With the number of cyber breaches you hear about in the news, it’s easy to get disheartened and frightened. Rightfully so! I, however, remain optimistic, and here’s why: with the advent of the change in strategy the industry is taking, the playing field is being leveled in favor of the good guys. Allow me to explain by walking you through the development of this industry, what it meant for administrators, and for hackers… and why that has all changed now.
The first very cybersecurity controls entailed organizations allowing and denying traffic into their network through the router/gateway. As networks evolved and the quantity of data and connected devices proliferated exponentially, there was a dire need for organizations to “keep bad guys out” of their network. The costs of security breaches were simply too high.
Cybersecurity evolved in a linear fashion at first. Technologies, processes, and controls were created to allow good traffic in and stop bad traffic. Firewalls, antivirus, email security, web security, IPS, and other sub-categories emerged within cybersecurity. Security professionals were preaching a “defense-at-depth” strategy where organizations would have security controls at the endpoints, the network edge, and the data-centre, to attempt and block potential breaches.
For a hacker, the goal was (relatively) simplistic: penetrate JUST ONE of these controls, and you own the network. If you are able to breach just one unpatched server, compromise one overlooked/un-updated laptop, send one successful phishing email, you were in. In fact, once inside the network, lateral movement was quite easy and could be done without being seen by network administrators.
In other words, to protect a corporate network, administrators had to be right at every single juncture on their network, and they had to be right 100% of the time, ALL the time. The hacker, alternatively, had to be right just once in order to breach a network.
Technologies such as log management tools and SIEM platforms emerged to ideally identify potential unwanted traffic, but they were (and are) largely passive. They also have the major dependencies of being set up correctly in the first place and requiring vigilant and experienced monitoring. Without those supporting factors, hackers still had the advantage…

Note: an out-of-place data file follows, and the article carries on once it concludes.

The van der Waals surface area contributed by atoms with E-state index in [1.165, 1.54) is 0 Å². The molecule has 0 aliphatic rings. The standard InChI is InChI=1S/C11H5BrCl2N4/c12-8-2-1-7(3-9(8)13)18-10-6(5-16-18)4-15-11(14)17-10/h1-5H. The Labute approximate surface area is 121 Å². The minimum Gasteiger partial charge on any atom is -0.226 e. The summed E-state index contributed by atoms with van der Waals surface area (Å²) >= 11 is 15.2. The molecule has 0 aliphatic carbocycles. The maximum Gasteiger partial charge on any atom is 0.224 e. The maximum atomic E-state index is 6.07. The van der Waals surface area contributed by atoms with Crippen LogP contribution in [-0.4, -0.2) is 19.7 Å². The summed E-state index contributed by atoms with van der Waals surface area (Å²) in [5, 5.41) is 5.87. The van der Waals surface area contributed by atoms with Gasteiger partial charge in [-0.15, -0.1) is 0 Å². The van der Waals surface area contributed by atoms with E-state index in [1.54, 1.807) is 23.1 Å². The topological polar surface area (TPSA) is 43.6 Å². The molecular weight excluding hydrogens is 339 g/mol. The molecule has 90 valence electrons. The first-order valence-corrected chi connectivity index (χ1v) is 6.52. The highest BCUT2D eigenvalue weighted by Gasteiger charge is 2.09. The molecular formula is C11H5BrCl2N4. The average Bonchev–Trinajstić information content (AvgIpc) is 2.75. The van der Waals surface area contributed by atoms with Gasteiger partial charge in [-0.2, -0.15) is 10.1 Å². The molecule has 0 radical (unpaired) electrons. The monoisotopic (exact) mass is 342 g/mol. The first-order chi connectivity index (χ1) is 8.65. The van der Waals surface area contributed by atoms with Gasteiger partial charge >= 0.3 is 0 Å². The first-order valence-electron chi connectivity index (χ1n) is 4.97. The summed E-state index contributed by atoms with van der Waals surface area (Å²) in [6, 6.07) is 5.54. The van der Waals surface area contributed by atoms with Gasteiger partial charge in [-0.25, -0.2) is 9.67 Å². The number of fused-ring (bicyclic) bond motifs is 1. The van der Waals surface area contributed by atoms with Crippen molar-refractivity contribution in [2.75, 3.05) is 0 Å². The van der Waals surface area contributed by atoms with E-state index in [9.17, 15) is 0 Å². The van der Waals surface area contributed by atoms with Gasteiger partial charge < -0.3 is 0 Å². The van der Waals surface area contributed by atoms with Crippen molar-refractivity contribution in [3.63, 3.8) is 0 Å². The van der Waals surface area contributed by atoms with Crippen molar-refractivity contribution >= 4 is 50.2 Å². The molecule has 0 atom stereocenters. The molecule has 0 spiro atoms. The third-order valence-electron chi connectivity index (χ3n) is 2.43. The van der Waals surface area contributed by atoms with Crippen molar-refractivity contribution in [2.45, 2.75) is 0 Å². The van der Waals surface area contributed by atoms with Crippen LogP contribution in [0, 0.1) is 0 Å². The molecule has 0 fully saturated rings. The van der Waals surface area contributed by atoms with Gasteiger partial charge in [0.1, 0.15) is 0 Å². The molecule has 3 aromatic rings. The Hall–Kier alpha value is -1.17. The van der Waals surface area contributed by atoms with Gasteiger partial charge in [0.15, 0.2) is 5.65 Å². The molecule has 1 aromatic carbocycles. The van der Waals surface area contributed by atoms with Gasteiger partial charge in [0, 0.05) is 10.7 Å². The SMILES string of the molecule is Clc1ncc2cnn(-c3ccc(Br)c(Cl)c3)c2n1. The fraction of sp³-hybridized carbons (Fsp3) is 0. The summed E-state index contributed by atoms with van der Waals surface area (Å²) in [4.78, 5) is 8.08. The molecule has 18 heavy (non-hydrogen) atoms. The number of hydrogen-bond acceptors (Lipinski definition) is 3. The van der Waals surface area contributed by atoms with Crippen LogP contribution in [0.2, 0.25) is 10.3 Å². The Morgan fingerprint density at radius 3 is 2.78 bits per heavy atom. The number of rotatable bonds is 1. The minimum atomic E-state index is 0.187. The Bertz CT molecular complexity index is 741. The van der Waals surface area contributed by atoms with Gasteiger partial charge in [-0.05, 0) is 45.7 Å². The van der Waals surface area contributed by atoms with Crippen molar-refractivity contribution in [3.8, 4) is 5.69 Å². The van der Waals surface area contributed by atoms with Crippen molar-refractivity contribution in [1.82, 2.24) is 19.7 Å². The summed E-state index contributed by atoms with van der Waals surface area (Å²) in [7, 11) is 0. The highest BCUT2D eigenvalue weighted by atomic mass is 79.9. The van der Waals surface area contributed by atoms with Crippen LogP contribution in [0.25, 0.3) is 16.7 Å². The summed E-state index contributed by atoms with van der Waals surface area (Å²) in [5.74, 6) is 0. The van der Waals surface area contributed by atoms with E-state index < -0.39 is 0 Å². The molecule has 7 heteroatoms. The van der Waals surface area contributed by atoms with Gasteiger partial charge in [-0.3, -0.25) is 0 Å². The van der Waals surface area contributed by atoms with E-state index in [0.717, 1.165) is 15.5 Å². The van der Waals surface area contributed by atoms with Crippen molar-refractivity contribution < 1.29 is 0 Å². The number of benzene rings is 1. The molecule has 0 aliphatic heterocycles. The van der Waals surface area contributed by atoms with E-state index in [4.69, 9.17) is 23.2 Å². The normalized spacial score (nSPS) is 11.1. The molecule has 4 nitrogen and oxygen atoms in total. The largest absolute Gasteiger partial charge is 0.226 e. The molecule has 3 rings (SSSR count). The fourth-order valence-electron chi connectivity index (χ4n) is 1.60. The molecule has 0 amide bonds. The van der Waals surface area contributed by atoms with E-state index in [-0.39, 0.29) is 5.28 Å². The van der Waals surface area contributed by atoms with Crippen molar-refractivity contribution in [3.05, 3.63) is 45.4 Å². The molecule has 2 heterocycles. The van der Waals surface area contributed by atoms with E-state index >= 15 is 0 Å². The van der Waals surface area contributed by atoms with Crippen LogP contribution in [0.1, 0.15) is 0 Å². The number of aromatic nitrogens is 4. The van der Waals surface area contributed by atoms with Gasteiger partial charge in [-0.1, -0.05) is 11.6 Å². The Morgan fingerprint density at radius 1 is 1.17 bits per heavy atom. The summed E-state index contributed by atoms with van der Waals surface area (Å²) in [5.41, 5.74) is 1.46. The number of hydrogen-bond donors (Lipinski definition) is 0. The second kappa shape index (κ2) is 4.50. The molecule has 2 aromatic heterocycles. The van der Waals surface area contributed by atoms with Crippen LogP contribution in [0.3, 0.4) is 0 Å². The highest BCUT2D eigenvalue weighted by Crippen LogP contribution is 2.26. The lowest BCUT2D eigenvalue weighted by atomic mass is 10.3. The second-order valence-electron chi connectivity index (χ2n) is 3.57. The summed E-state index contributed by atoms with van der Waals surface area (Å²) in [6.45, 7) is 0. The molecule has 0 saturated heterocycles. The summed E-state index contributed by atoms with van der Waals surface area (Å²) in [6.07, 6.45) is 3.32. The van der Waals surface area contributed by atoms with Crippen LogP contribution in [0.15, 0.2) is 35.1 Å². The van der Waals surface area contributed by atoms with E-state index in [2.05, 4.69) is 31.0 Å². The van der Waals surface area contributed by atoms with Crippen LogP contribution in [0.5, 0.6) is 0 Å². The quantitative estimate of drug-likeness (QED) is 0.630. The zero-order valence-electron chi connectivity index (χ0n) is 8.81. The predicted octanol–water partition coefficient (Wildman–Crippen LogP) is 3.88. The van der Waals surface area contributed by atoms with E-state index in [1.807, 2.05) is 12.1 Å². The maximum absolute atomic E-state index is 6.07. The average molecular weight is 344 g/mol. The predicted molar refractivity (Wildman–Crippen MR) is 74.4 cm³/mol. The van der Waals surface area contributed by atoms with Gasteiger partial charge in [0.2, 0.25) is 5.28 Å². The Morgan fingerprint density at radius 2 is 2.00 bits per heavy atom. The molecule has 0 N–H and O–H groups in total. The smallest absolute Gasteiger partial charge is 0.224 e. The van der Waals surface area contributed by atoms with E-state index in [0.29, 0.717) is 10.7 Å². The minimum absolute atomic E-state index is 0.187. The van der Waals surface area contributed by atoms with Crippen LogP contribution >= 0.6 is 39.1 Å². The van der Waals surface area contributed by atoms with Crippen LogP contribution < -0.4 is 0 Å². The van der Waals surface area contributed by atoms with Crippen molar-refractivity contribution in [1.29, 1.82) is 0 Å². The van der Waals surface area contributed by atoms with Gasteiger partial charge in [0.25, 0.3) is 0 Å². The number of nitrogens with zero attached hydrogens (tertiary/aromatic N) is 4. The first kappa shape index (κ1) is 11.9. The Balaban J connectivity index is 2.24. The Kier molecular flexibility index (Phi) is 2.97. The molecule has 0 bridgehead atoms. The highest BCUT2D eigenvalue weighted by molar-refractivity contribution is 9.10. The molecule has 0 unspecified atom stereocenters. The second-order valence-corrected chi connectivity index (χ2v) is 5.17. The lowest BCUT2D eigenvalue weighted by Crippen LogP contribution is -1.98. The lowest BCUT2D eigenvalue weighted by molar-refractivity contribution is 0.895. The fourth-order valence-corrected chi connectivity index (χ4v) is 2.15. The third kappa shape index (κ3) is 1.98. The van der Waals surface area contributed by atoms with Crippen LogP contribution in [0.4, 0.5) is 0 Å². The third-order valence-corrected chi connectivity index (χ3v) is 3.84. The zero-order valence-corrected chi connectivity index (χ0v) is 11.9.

How the world has changed!
The emergence of Managed Detection and Response in 2015 changed the economy of cybersecurity altogether.
Managed Detection and Response is the use of proprietary, commercial, enterprise-grade technologies, adherence to agile/dynamic yet proven processes, by professional cybersecurity professionals who spend their time monitoring networks for potential threats.
The main principle behind MDR is that there is evidence left behind by hackers. Threat Hunters search networks and operating systems for such evidence; if found, there is a high probability of a computer intrusion.
Our own threat hunters, responsible for delivering ActZero’s MDR service, regularly report that many of the indicators of compromise they examine would otherwise be characterized as ‘normal’ traffic patterns by common tools and standards. They look for things that are indeed allowed, but are suspicious, and warrant further investigation. Suspicious activities can include:
- Registry or System File Changes (aka File Integrity Monitoring)
- Anomalous DNS Requests
- Quantity of Requests for file
- …And so on. In fact, ActZero threat hunters have hundreds of checks and rules in their library that they routinely go through.
On the surface, many of these items can appear to be innocent enough. But upon further investigation, it becomes apparent that we are looking at an indicator of compromise (IOC), and further investigation is merited. Investigations like these uncover how the IOC came to be, or how the attacker was able to move throughout the network. Ultimately these investigations don’t stop until we have identified the root cause of the indicators of compromise.
What does this mean? It means that no matter the entry point of the attacker (endpoint, cloud, network, …) there are clues that are visible at the time or that can be left behind after that would indicate a compromise. Identifying just one such clue can suggest a compromised network and dictate an immediate response.
Now, with detection and response, the defender has to be right just once, while the attacker needs to evade detection at every single juncture on the network every single time.
Oh, how the tables have turned.